Power in Gathering: A response to Joy Gerrard at The Glucksman

Entering The Glucksman for the first time, for me, in 6 months carried the same sense of nervousness and slight social unease that the lifting of restrictions gave each familiar public space. There’s a new set of social rules to be learned. I had spent some time exploring the grounds of U.C.C., uncovering a new path in its enclosed grounds, still cautious of venturing in. Don’t forget to sign in, make a record of your presence. But those concrete stairs were the same, and the expectation of being able to stand for a few minutes exploring someone’s viewpoint, their expression, held the same. 

The painting of Cross (Protest against Brexit, London, June 2018 ) 2019, by Joy Gerrard, attacks you with movement, with chaos and energy. It’s the first piece you see when you climb to the top of the grey stairs. The piece is large in scale but mainly intriguing in the small strokes of black Japanese ink on canvas. She has captured the aerial view of protestors on the streets of London, protesting Brexit in 2018 which, frankly, has been a shit-show of uncertainty for the past four years. In the context of my visit it reminded me of the same unrest and sense of uncertainty felt over the past few months. That unease coming from governmental restrictions and the complete shutdown of society, as well as the explosion of protests against racial inequality that is rife within the current systems that modern society is built on. 

The painting itself is accompanied by two smaller works of Gerrards, each with incredible detail in the movement of the marks. The large canvas however had me enthralled with its mark making and composition. Her depiction of bodies that seem to topple over each other, climaxing in the middle of the canvas, are encaged in four corners by the rigid buildings of the capital London. These structures were holding them in, even in their revolt. The power of one compared to the mass was clear. There is power here. I move back and forth from the canvas, pacing, trying to see the detail but also the ‘full picture’ in one go, which really feels impossible. Her use of ink on canvas, of varying opacities of black, form wonderful layers, which build and build. Each stroke on the enormous canvas feels both planned and fluid. The black and white nature of the ink reflects the growing disparity between political views within current british politics, or global politics. Its polarising.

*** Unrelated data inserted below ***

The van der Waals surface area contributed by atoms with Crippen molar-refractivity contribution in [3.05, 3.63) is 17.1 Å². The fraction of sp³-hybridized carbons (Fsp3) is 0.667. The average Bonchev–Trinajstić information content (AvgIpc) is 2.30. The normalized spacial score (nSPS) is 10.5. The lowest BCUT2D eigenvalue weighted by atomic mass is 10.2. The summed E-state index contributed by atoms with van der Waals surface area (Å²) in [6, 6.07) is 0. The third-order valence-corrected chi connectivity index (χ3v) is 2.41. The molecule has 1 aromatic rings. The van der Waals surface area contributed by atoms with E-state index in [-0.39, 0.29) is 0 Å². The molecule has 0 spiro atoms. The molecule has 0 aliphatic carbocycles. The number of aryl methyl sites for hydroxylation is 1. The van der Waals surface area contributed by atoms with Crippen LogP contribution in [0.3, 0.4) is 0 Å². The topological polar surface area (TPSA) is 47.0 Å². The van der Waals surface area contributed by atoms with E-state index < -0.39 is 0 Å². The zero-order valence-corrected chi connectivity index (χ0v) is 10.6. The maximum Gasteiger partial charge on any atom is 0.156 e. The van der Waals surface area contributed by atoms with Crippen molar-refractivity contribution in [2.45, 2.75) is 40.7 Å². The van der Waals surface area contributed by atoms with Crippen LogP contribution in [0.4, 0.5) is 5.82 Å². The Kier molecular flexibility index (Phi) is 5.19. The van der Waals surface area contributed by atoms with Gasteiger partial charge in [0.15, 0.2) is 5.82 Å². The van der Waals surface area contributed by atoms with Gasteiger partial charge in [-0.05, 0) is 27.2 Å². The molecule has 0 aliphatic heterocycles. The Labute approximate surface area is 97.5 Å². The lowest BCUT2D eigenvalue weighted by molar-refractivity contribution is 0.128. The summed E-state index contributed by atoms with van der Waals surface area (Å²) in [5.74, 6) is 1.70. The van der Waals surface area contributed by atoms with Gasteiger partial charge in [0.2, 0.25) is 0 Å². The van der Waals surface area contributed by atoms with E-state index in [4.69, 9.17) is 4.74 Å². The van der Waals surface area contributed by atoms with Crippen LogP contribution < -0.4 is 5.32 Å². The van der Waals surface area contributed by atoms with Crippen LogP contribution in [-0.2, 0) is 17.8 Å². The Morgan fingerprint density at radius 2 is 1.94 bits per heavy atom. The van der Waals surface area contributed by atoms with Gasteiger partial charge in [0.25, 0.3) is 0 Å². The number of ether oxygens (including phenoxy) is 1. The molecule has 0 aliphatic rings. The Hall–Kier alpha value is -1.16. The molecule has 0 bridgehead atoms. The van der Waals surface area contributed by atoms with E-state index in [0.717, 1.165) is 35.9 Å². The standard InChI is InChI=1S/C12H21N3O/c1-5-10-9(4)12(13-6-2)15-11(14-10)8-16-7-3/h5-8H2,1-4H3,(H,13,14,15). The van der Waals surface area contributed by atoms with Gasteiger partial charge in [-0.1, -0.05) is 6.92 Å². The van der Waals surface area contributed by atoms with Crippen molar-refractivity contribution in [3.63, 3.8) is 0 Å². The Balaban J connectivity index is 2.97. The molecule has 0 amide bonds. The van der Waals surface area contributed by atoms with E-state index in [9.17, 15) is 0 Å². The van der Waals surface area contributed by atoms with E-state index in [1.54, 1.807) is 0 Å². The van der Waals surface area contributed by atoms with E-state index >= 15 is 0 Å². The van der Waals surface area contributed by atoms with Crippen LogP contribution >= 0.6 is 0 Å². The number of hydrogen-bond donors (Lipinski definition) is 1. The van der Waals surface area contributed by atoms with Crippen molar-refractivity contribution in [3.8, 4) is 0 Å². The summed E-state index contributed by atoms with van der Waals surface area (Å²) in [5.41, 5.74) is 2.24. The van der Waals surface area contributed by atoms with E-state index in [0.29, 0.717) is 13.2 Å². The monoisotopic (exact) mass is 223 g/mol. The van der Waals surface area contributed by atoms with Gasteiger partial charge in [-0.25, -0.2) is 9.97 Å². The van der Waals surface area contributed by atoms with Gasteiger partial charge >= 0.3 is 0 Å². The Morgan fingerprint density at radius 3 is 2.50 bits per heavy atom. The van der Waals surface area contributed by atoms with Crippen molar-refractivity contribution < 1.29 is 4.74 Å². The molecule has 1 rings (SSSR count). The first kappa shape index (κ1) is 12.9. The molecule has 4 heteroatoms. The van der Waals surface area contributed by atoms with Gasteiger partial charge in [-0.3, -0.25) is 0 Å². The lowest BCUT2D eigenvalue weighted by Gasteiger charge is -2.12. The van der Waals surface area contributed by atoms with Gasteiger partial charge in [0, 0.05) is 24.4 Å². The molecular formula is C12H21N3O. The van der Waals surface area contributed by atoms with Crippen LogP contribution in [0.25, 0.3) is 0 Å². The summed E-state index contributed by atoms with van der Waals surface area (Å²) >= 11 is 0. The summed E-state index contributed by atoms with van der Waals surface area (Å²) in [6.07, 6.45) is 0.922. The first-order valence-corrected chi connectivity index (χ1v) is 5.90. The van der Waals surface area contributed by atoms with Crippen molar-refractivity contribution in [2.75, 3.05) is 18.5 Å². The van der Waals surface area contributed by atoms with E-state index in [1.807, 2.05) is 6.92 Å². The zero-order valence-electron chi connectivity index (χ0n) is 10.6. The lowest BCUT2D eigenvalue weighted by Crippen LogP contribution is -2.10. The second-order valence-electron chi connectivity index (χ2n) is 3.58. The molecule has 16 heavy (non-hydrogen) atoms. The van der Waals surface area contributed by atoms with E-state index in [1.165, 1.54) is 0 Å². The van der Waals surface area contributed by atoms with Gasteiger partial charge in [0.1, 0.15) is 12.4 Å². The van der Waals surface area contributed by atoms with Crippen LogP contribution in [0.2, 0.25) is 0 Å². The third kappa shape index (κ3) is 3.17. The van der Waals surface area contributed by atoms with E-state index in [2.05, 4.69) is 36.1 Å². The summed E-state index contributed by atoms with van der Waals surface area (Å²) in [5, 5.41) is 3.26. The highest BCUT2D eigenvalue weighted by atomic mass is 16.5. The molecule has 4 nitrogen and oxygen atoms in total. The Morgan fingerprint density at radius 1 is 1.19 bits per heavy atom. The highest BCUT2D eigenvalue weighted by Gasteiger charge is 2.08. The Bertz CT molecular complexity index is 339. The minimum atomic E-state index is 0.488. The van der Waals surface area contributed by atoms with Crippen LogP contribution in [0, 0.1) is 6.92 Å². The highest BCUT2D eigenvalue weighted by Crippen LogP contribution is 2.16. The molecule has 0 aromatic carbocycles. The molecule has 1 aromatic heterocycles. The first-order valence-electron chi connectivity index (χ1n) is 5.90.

The movement of people, this mass gathering gave me chills. It was wrong. It very nearly revolted me, the anxiety of being placed among such a large group of people, thousands, after months of feeling cautious, even dirty when walking down the road and bumping into someone. Obviously it reminded me of times where I’ve marched and protested in the past as well. That giant sense of camaraderie with every individual in the crowd, part of one large mass movement, with a goal and a sense of being heard fully. But this image has been misconstrued, warped and changed.

 A new context, a new flow of images and associations, the flashing of articles and the news headlines explaining the negative impact of gatherings. The black ink now feels less like political poles, but of varying percentages, of the possibility of spread of infection. The buildings that herd the protestors in like sardines feels less like the constraints of power structures that have been built into society for centuries, but of the capitalist structures that frame and control the decisions of the people, even putting economic stability over individual health and well being. The Brexit protest was futile, in the end they’re sticking to their guns. But they were heard, they came together out behind their screens to physically express their opinion. It was needed though, as protesting has been for centuries. 

It was later at night when the black strokes of the painting, the chaos, hit me. The ink stayed with me, and would not leave. It morphed in my mind, expanding into sharp 3D metal pokers and bars. Pulsating and moving with an urgency. A conflation of senses. My eyes were closed and the painting seemed to take over my consciousness, twirling and growing. Chaos, and power in a gathering. Panic set in as these forms spun out in my mind. Stagnant water marks. Maybe it was a bit of sensory overload, but definitely Gerrard’s piece held an impact on me. It was the first piece of art I had the ability to view after the lockdown, and it certainly ignited an appreciation for the real life experience.

Niamh Murphy

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